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You are here:     Home Magazine Asia-Pacific Asia-Pacific I 2005 Connecting people–New technologies, new hope

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Connecting people–New technologies, new hope

Written by  Bill Owens
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Bill OwensIssue:Asia-Pacific I 2005
Article no.:6
Topic:Connecting people–New technologies, new hope
Author:Bill Owens
Title:President and CEO
Organisation:Nortel Networks
PDF size:44KB

About author

Bill Owens is President and Chief Executive Officer of Nortel Networks. Previously, Mr Owens was chief executive officer and chairman of Teledesic LLC and President, Chief Operating Officer and Vice-Chairman of Science Applications International Corporation (SAIC), the US’s largest employee-owned high-technology company. Prior to joining SAIC, Owens was vice-chairman of the Joint Chiefs of Staff and the second-ranking military officer in the United States. Mr Owens had responsibility for the re-organisation and re-structuring of the United States armed forces in the post-Cold War era. Previously, Bill Owens served as deputy chief of Naval Operations for Resources, Warfare Requirements and Assessments, commander of the US Sixth Fleet and as senior military assistant to Secretaries of Defense Frank Carlucci and Dick Cheney, the senior military position in the Office of the Secretary of Defense. Mr Owens has written more than 50 articles on national security and authored the book High Seas. Mr Owens latest book, Lifting the Fog of War, was published in April 2000. Bill Owens is a graduate of the US Naval Academy with a bachelor's degree in mathematics. Mr Owens has a bachelor and masters degrees in politics, philosophy and economics from Oxford University and a masters in management from George Washington University. Mr Owens is the founder of Extend America, a five-year state wireless telecommunications venture and also sits on the public boards of Nortel Networks and Daimler Chrysler AG. Mr Owens is the senior advisor to AEA Investors LLC and is a member of several philanthropic boards including the Carnegie Foundation, Brookings Institution and the Fred Hutchinson Cancer Research Centre. Bill Owens is also a member of the Canadian Council of Chief Executives.


Article abstract

The World Bank estimates half the people in the world live on less than $2 a day and telephone service is still a luxury for them. Half of Africa’s 800 million people and 75 per cent of China's 1.3 billion inhabitants have never made a phone call. Converged networks, based on packet technologies, can lower the cost of communications, make it affordable for this population, and revolutionize many aspects of their lives–how they work, learn, receive medical services, travel and entertain.


Full Article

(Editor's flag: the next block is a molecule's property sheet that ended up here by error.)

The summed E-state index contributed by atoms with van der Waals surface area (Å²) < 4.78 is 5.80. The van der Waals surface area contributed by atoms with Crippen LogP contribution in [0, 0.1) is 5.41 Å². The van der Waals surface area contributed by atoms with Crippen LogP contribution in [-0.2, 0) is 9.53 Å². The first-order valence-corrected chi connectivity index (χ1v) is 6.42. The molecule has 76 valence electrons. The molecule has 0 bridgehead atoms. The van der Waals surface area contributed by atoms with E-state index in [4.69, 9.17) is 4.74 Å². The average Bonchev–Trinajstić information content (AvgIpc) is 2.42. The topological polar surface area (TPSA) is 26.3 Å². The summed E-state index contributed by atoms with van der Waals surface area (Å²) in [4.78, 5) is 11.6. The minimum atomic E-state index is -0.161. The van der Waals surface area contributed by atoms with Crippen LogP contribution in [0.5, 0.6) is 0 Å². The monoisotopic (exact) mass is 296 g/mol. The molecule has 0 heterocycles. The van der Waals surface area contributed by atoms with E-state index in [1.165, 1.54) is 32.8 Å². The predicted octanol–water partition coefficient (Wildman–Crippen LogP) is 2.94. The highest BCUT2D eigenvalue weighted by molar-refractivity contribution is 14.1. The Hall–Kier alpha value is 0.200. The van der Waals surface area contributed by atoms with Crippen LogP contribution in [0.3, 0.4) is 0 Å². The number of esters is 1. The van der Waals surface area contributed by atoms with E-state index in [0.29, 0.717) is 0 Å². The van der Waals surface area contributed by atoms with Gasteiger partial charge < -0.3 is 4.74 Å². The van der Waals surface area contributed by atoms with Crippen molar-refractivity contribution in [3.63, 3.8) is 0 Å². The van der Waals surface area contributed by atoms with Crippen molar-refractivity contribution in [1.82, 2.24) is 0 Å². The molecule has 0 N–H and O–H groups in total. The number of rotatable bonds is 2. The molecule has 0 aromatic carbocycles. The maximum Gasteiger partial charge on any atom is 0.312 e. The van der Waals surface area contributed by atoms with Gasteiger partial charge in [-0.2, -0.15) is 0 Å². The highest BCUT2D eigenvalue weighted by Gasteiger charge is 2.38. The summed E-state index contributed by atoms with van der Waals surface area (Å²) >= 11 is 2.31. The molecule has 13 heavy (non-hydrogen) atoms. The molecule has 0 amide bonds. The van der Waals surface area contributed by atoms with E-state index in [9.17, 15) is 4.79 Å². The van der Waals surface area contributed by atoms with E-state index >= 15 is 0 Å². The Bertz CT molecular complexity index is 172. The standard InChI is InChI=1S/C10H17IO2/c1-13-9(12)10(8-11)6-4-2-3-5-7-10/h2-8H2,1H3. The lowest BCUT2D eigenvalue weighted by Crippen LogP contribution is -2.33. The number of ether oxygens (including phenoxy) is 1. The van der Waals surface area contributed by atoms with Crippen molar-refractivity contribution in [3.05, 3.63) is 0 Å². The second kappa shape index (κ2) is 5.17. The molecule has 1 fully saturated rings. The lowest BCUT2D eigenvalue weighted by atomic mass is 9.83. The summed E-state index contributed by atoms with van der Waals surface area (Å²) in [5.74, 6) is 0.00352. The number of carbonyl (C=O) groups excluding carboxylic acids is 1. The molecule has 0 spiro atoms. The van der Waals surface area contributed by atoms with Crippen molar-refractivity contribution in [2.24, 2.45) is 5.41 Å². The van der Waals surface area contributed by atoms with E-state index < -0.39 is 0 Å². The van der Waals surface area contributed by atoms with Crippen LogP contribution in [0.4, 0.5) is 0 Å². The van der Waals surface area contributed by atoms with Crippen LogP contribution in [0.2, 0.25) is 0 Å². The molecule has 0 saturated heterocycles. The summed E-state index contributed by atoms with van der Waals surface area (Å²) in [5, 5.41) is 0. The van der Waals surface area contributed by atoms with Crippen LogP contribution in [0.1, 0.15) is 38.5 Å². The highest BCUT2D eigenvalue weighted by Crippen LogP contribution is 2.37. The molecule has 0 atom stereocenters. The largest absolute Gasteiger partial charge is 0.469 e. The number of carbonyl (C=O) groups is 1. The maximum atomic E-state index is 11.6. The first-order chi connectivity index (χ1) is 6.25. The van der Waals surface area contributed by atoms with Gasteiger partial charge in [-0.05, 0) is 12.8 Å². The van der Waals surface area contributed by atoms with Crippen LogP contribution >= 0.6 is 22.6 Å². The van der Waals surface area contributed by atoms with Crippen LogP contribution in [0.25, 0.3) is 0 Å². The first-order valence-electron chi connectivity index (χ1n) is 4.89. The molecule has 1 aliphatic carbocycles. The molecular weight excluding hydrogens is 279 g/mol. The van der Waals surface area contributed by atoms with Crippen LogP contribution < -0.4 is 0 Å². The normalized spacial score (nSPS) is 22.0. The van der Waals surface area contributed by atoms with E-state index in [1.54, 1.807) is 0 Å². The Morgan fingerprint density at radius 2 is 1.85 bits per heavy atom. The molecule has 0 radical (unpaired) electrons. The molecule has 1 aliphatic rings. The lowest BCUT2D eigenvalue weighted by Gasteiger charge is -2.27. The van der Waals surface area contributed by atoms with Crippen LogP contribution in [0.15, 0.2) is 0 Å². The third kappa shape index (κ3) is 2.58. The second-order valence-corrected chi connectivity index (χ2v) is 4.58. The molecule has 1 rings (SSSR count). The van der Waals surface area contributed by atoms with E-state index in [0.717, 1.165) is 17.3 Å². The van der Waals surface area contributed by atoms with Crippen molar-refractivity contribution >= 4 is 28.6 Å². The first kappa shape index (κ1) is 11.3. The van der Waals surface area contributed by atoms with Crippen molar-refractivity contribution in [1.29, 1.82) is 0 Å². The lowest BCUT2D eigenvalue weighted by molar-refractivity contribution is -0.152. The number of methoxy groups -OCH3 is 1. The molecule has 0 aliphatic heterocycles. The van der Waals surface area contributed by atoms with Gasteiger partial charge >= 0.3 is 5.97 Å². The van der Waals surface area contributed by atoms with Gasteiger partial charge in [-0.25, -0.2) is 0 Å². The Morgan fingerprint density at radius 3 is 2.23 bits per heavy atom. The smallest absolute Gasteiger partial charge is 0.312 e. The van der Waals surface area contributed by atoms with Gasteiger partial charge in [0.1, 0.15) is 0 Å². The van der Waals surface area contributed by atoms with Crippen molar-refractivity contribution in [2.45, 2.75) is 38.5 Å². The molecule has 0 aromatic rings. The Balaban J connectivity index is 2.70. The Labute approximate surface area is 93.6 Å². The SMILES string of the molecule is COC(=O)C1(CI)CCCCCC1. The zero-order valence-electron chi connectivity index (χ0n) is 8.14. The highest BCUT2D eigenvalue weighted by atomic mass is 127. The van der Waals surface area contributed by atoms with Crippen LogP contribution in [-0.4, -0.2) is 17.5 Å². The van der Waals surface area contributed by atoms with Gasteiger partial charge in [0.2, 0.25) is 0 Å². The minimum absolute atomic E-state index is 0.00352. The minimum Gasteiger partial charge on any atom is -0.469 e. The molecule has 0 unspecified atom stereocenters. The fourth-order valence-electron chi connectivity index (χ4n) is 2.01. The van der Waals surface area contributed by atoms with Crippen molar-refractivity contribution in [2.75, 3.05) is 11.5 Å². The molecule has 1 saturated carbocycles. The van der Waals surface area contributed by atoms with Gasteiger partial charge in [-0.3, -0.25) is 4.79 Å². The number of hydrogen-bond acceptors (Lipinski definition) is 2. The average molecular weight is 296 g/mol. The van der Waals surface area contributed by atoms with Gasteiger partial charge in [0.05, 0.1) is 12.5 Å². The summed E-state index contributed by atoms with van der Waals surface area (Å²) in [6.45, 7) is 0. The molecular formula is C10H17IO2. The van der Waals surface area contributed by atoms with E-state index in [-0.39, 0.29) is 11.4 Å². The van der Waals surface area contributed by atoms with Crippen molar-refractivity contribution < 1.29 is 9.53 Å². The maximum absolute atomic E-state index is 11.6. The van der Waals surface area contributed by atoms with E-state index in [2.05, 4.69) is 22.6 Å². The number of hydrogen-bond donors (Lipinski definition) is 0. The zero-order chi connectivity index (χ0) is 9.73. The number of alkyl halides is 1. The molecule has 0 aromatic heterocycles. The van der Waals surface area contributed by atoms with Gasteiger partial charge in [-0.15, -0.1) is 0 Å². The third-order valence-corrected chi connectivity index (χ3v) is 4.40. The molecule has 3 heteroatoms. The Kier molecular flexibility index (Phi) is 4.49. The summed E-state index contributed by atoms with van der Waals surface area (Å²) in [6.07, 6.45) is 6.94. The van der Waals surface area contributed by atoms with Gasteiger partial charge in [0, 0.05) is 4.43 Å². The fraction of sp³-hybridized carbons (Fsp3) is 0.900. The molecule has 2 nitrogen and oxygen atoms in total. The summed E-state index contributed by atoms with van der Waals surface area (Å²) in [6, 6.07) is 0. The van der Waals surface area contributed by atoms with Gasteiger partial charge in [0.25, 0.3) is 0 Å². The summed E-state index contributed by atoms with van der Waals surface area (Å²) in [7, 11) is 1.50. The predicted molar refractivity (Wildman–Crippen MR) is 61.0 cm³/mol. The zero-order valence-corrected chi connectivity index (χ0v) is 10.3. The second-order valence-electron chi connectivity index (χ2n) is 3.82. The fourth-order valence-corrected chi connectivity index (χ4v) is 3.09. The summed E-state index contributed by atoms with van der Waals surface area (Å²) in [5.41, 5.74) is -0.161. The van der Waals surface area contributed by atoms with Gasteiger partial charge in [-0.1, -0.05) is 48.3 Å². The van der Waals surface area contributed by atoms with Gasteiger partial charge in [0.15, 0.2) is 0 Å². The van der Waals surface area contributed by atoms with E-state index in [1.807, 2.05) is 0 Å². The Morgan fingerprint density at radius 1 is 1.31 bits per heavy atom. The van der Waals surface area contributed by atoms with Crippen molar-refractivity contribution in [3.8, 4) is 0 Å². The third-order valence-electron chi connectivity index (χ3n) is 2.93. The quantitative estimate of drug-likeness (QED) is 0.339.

Connecting people The world is moving faster and change is occurring at a tremendous pace. Communications is an integral part of that change, with its new technologies revolutionising so many aspects of our lives–the way we work, learn, receive medical services, travel and entertain. In short, communications is changing the way we live and this can be as true for emerging markets as it is in more developed parts of the world. While the broad implementation of new technologies, and the new services they make possible, translates into an exciting time for the communications industry, it holds the potential to be an exciting time for emerging regions as well. These new services can have a profound impact, by connecting people and providing new hope for improved standards of living, through education, medical care, commerce and global trade. Yet, for the great promise of communications to be realised, great challenges have to be overcome. The World Bank estimates half the people in the world live on less than $2 a day and telephone service is still a luxury in parts of the world.Half of Africa's estimated 800 million people and 75 per cent of China's 1.3 billion population have never made a phone call. Although China is the world's largest telecommunications market in terms of total subscribers, the number of telephones per 100 people is still relatively low with a large gap between urban and rural services, an inequity that is very common in emerging markets in many parts of the world. At the first World Summit on the Information Society held late last year in Geneva, some 11,000 delegates from more than 175 countries, came together to focus on shaping a global commitment to co-operation among governments, private business and civil society to help bridge the digital divide that separates emerging markets from the more developed countries. Among the long-term objectives confirmed at the summit was to connect all schools, villages, governments and hospitals with information communication technologies (ICTs) by 2015. Work is progressing to the second phase of the summit to be held in Tunis in late 2005 where the agenda will include questions on infrastructure financing, which is a leading concern in many emerging markets. "The power of information and communication technology is removing the boundaries of time and space, which have long kept us apart. But too many people in the world are deprived of access to information and to the tools for accessing it," International Telecommunication Union (ITU) Secretary-General Yoshito Utsumi told the summit. He added: "From trade to telemedicine, from education to environmental protection, we have in our hands, on our desktops…the ability to improve standards of living for millions upon millions of people." To see the transformation of communities, when the power of communications is provided, is empowering, uplifting and inspiring. Connecting people empowers and supports change, enhancing the human experience through new technologies that bring new hope for improvement in all aspects of everyone’s lives. New technologies, new hope The benefits of connecting people through the proliferation of new technologies throughout emerging markets are not in question, but delivering those benefits means lowering the costs for communications is vital. The new converged networks, based on packet technologies, have important implications for emerging regions. There, the proliferation of communication services has often been hampered, not only by high costs of building infrastructure, but by the high costs of services for users on very limited incomes. In the past, traditional networks have relied on separate networks, one to deliver telephone services, others for data. Multiple networks have meant multiples of operating costs; these are now being greatly reduced by converging networks to a single infrastructure. When you have a single network, it is easy and cost effective to deliver reliable and secure high-speed broadband access for voice, data, multimedia or video, either individually or in combination, using multiple devices—phones, computers or handheld PDAs. At the core of these new converged networks that are driving the communications revolution around the world, are packet-based technologies like Internet Protocol (IP) and voice over IP (VoIP). Packet technologies convert any type of information, regardless of whether it is a voice conversation or critical health data like an x-ray, into tiny packets that are sent flying across the network in the same way email or web site information is transmitted. When all information is being transmitted in the same format – packets – a single network can integrate all kinds of services together and make them available for affordable wireline or wireless access, regardless of location, anywhere in the world. With new IP and VoIP packet technologies, country boundaries disappear as telephone calls over the Internet reduce long-distance charges to pennies. Converged networks also mean small 'mom and pop' businesses can subscribe to a full range of communication services that, in the past, were only affordable to larger corporations. They can pay one low monthly fee to have telephone service with inexpensive long-distance calling, fax, e-mail and multimedia capabilities bundled together through one service provider. Lower communication costs help these smaller businesses be competitive if they are looking to compete within their own markets or even internationally. The delivery of reliable and secure high-speed broadband services through ‘packetised’ networks has benefits well beyond business, fundamentally changing the way education and medical services are delivered. Anyone with a computer and Internet connection, even in the most remote regions, now has the opportunity to enroll as a virtual student at some of the best education institutions in the world. These institutions were previously out of reach due to the high cost of relocating to attend on-campus courses. Multimedia applications allow virtual students to attend lectures through videoconference, or collaborate in real time with other students or professors, with instant messaging, or white-boarding, making changes to projects together, simultaneously. For healthcare, new communication technologies are delivering benefits, not only in how care is provided, but also in how and where it is received. Increasingly, medical resources such as digitised patient records can be accessed and shared in real time, regardless of location, allowing a doctor in a small village to collaborate with medical specialists hundreds of kilometres away. Specialist care is no longer restricted only to large cities where demand is highest, but has its reach extended to anyone in need. Moreover, these new applications for business, education, healthcare and person services do not depend upon wireline communications, but can also be delivered wirelessly by new third generation (3G) broadband wireless technologies. Service providers in most developed countries around the world are now implementing 3G networks, making a new era of business and consumer services possible. It is expected that 3G will be implemented in developing parts of the world in the near future. 3G wireless networks are delivering true mobility, anywhere, anytime, through such services as Internet surfing on cell phones, e-mails, video conferencing and financial services. While this high level of service might seem to be out of reach in some emerging markets where even basic telephone service is not yet available, a wireless 3G technology called CDMA 450 - Code Division Multiple Access in the 450 megahertz spectrum - has been proving to be ideal. Because 450 megahertz is a low frequency radio spectrum that allows cost-effective coverage of a broad area, service to rural and remote areas is achieved with fewer base stations. CDMA 450 can provide basic communication services, quickly and cost effectively, in regions where the sparse population cannot support the high cost of laying cable for standard wireline communications. For fixed wireless service, CDMA 450 only requires a small antenna, installed on the roof of a house–in place of expensive cable–to connect the user with the local radio base stations in the area. This results in substantial capital and operational savings that, in turn, translate to low rates for users. The telephone can be used inside the house like any fixed line cordless handset, but has, as well, a limited range outside. CDMA 450 can support a range of services from simple telephone capability to broadband data services such as high-speed access and multimedia capabilities. Additionally, areas that already have very basic first generation wireless capabilities can quickly and affordably move to advanced 3G services by simply adding a card to the network equipment. Communications on its own cannot solve important issues such as world poverty, curing disease or protecting the environment, but it can and must play a powerful catalysing role. This is no pie-in-the-sky, altruistic vision. Communication technologies already form part of today's worldwide foundation for making progress on these and many other global, human condition issues. When people are connected by new technologies, new hope cannot help but follow.